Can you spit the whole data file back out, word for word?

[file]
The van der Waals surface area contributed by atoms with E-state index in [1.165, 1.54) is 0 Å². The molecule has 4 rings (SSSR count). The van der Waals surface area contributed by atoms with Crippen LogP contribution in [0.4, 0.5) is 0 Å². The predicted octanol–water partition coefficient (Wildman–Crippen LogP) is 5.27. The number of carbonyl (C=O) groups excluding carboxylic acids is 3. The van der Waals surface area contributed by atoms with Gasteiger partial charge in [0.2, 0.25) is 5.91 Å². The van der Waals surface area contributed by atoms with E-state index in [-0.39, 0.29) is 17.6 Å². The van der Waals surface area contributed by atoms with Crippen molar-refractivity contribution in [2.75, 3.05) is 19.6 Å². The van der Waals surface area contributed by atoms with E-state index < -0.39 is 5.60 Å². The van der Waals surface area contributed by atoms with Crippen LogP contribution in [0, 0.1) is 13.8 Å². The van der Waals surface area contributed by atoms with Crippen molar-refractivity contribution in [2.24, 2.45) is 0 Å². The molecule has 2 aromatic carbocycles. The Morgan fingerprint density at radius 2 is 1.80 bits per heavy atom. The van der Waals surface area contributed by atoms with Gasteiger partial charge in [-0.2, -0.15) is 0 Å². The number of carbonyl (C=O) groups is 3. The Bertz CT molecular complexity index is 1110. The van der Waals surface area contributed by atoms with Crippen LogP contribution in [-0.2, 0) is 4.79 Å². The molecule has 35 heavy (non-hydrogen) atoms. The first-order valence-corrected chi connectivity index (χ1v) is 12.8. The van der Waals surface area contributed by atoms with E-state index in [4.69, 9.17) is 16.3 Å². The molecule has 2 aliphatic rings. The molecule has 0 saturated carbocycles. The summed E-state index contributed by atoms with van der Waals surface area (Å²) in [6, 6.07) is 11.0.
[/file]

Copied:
The van der Waals surface area contributed by atoms with E-state index in [1.165, 1.54) is 0 Å². The molecule has 4 rings (SSSR count). The van der Waals surface area contributed by atoms with Crippen LogP contribution in [0.4, 0.5) is 0 Å². The predicted octanol–water partition coefficient (Wildman–Crippen LogP) is 5.27. The number of carbonyl (C=O) groups excluding carboxylic acids is 3. The van der Waals surface area contributed by atoms with Gasteiger partial charge in [0.2, 0.25) is 5.91 Å². The van der Waals surface area contributed by atoms with E-state index in [-0.39, 0.29) is 17.6 Å². The van der Waals surface area contributed by atoms with Crippen molar-refractivity contribution in [2.75, 3.05) is 19.6 Å². The van der Waals surface area contributed by atoms with E-state index < -0.39 is 5.60 Å². The van der Waals surface area contributed by atoms with Crippen LogP contribution in [0, 0.1) is 13.8 Å². The van der Waals surface area contributed by atoms with Crippen molar-refractivity contribution in [2.24, 2.45) is 0 Å². The molecule has 2 aromatic carbocycles. The Morgan fingerprint density at radius 2 is 1.80 bits per heavy atom. The van der Waals surface area contributed by atoms with Gasteiger partial charge in [-0.2, -0.15) is 0 Å². The number of carbonyl (C=O) groups is 3. The Bertz CT molecular complexity index is 1110. The van der Waals surface area contributed by atoms with Crippen LogP contribution in [-0.2, 0) is 4.79 Å². The molecule has 35 heavy (non-hydrogen) atoms. The first-order valence-corrected chi connectivity index (χ1v) is 12.8. The van der Waals surface area contributed by atoms with E-state index in [4.69, 9.17) is 16.3 Å². The molecule has 2 aliphatic rings. The molecule has 0 saturated carbocycles. The summed E-state index contributed by atoms with van der Waals surface area (Å²) in [6, 6.07) is 11.0.